THERE IS no longer any real doubt that the government of Pakistan is building (and will shortly have) a nuclear weapon. In response, Congress is reviving threats to cut off all military aid to Pakistan unless Islamabad promises to cease its nuclear activities. This threat is almost certain to be ineffective because it fails to address the real problem: how to defuse an impending nuclear race on the Indian sub-continent.
Pakistan's security concerns are focused principally on India's potential nuclear capability. It has always been unlikely that sales of F16s and other conventional arms would, by themselves, remove that concern. Instead, Pakistan President Zia-ul-Haq has shrewdly gambled that, given his country's value as the only conduit for U.S. arms to the Afghan resistance, he could have both his nuclear weapon and an American-supplied and modernized conventional military to boot. Nor is he likely to be moved by a renewal of congressional threats.(Recall his now famous "peanuts" response to President Carter's offer to resume aid after cutting it off in 1979. The "peanuts" were several hundred million dollars of military aid.)
Why should we expect Zia to stop the bomb when he has within reach a prize that would enhance his prestige in the Islamic world, and also be a credible counter to India's simmering weapons program? It is doubtful that Zia would regard short-term U.S. conventional military aid as more valuable in the long-run than an indigenous military nuclear capability -- especially since a Soviet withdrawal from Afghanistan would sharply reduce pressure for U.S. aid anyway. Zia also knows how forgiving the American Congress can be when it is moved by the vague but perennially attractive hope of retaining at least one "reliable" American ally in Southwest Asia.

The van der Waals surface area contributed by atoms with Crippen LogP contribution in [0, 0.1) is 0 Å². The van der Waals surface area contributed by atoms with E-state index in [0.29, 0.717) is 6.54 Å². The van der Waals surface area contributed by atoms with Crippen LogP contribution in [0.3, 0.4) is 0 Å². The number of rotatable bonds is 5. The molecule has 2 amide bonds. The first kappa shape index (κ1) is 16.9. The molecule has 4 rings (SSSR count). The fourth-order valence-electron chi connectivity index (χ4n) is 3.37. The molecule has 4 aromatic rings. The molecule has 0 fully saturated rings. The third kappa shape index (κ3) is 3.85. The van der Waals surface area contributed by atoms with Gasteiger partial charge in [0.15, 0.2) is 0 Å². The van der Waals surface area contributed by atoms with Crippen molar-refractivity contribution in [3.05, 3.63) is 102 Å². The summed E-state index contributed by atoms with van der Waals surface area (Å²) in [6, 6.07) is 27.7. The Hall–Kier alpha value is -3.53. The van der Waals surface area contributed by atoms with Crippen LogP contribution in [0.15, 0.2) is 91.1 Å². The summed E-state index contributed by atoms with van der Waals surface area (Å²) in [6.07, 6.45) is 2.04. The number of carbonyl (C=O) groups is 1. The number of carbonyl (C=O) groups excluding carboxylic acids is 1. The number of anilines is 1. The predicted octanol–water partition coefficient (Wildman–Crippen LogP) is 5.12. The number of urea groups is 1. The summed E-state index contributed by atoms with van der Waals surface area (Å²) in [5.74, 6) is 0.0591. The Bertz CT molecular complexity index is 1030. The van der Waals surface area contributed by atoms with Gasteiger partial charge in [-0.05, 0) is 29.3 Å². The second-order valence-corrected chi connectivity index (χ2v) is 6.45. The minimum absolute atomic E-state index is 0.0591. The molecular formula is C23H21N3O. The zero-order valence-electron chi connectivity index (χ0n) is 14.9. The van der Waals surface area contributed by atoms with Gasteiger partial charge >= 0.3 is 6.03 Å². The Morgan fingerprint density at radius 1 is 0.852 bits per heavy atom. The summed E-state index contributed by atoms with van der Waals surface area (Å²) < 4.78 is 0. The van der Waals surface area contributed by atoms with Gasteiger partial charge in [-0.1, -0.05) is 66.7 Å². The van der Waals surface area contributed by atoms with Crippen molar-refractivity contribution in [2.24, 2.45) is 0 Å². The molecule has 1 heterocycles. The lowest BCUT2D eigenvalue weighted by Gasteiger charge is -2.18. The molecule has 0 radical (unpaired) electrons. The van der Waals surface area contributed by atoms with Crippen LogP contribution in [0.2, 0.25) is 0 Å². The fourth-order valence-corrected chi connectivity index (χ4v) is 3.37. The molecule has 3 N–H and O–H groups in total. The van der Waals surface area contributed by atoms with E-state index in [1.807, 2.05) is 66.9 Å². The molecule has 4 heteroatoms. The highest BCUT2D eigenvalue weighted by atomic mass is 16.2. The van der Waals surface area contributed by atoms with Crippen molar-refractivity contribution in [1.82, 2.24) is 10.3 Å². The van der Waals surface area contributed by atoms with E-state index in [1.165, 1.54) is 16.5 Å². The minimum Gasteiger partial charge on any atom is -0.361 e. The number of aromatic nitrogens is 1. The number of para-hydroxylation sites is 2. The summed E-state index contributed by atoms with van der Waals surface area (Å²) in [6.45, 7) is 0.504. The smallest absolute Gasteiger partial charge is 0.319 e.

Threats of aid cutoffs might havebeen credible during the bomb program's embryonic stage in the early 1970's, before the invasion of Afghanistan made Pakistan's strategic value apparent. But severing U.S. aid now would be foolish simply because of the reality: A nuclear -- armed Pakistan is now inevitable.
President Reagan can no longer claim with any credibility that Pakistan is not developing nuclear explosives. The uncovering of an extensive international network created to smuggle illegal bomb materials into Pakistan has removed any reasonable doubt. The recent arrest of a Pakistani-born Canadian caught trying to smuggle into Pakistan an alloy crucial to nuclear weapons production is only the latest (albeit for the White House, the most embarrassing) example of Zia's determination to achieve covertly what he could not afford to pursue openly.
It is time for the president to state publicly that the United States can no longer hope to enforce its non-proliferation policy solely by denying technology and financial support to would-be nuclear powers. We are entering a new and frightening era in which strategies must be crafted to avoid a metastatic spread of small nuclear arsenals. With the decline of unilateral leverage, the United States must work to create new multilateral frameworks that move beyond the assumptions that created and continue to motivate the 1968 Nuclear Non-Proliferation Treaty (NPT) and the safeguards established by the International Atomic Energy Agency (IAEA).